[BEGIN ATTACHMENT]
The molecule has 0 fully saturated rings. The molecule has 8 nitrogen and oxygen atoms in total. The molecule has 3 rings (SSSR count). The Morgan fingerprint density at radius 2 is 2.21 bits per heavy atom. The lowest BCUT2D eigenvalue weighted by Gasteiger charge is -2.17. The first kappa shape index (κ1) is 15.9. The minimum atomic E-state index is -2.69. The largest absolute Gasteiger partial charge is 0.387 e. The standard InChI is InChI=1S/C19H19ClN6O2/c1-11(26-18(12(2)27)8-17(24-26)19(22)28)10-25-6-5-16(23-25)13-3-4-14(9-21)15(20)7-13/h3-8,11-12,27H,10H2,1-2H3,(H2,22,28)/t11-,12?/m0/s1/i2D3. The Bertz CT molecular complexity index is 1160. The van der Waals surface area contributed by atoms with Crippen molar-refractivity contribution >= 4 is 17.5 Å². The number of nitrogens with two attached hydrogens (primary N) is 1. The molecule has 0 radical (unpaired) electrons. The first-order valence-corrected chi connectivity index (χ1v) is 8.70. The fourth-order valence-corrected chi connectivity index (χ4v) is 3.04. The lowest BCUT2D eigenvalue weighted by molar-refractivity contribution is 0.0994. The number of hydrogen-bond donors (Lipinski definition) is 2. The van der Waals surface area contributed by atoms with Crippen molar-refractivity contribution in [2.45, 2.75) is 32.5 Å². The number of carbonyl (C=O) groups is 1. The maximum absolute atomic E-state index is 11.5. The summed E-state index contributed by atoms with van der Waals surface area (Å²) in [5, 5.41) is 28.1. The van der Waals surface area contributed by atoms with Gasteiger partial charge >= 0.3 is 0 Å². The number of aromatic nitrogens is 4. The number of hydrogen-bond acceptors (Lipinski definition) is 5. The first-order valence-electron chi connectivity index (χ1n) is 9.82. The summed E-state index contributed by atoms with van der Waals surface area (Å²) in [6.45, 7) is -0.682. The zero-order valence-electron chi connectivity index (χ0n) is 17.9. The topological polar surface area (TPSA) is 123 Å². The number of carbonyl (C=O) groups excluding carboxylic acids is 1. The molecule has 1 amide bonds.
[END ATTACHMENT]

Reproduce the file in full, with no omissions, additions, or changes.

The molecule has 0 fully saturated rings. The molecule has 8 nitrogen and oxygen atoms in total. The molecule has 3 rings (SSSR count). The Morgan fingerprint density at radius 2 is 2.21 bits per heavy atom. The lowest BCUT2D eigenvalue weighted by Gasteiger charge is -2.17. The first kappa shape index (κ1) is 15.9. The minimum atomic E-state index is -2.69. The largest absolute Gasteiger partial charge is 0.387 e. The standard InChI is InChI=1S/C19H19ClN6O2/c1-11(26-18(12(2)27)8-17(24-26)19(22)28)10-25-6-5-16(23-25)13-3-4-14(9-21)15(20)7-13/h3-8,11-12,27H,10H2,1-2H3,(H2,22,28)/t11-,12?/m0/s1/i2D3. The Bertz CT molecular complexity index is 1160. The van der Waals surface area contributed by atoms with Crippen molar-refractivity contribution >= 4 is 17.5 Å². The number of nitrogens with two attached hydrogens (primary N) is 1. The molecule has 0 radical (unpaired) electrons. The first-order valence-corrected chi connectivity index (χ1v) is 8.70. The fourth-order valence-corrected chi connectivity index (χ4v) is 3.04. The lowest BCUT2D eigenvalue weighted by molar-refractivity contribution is 0.0994. The number of hydrogen-bond donors (Lipinski definition) is 2. The van der Waals surface area contributed by atoms with Crippen molar-refractivity contribution in [2.45, 2.75) is 32.5 Å². The number of carbonyl (C=O) groups is 1. The maximum absolute atomic E-state index is 11.5. The summed E-state index contributed by atoms with van der Waals surface area (Å²) in [5, 5.41) is 28.1. The van der Waals surface area contributed by atoms with Gasteiger partial charge >= 0.3 is 0 Å². The number of aromatic nitrogens is 4. The number of hydrogen-bond acceptors (Lipinski definition) is 5. The first-order valence-electron chi connectivity index (χ1n) is 9.82. The summed E-state index contributed by atoms with van der Waals surface area (Å²) in [6.45, 7) is -0.682. The zero-order valence-electron chi connectivity index (χ0n) is 17.9. The topological polar surface area (TPSA) is 123 Å². The number of carbonyl (C=O) groups excluding carboxylic acids is 1. The molecule has 1 amide bonds.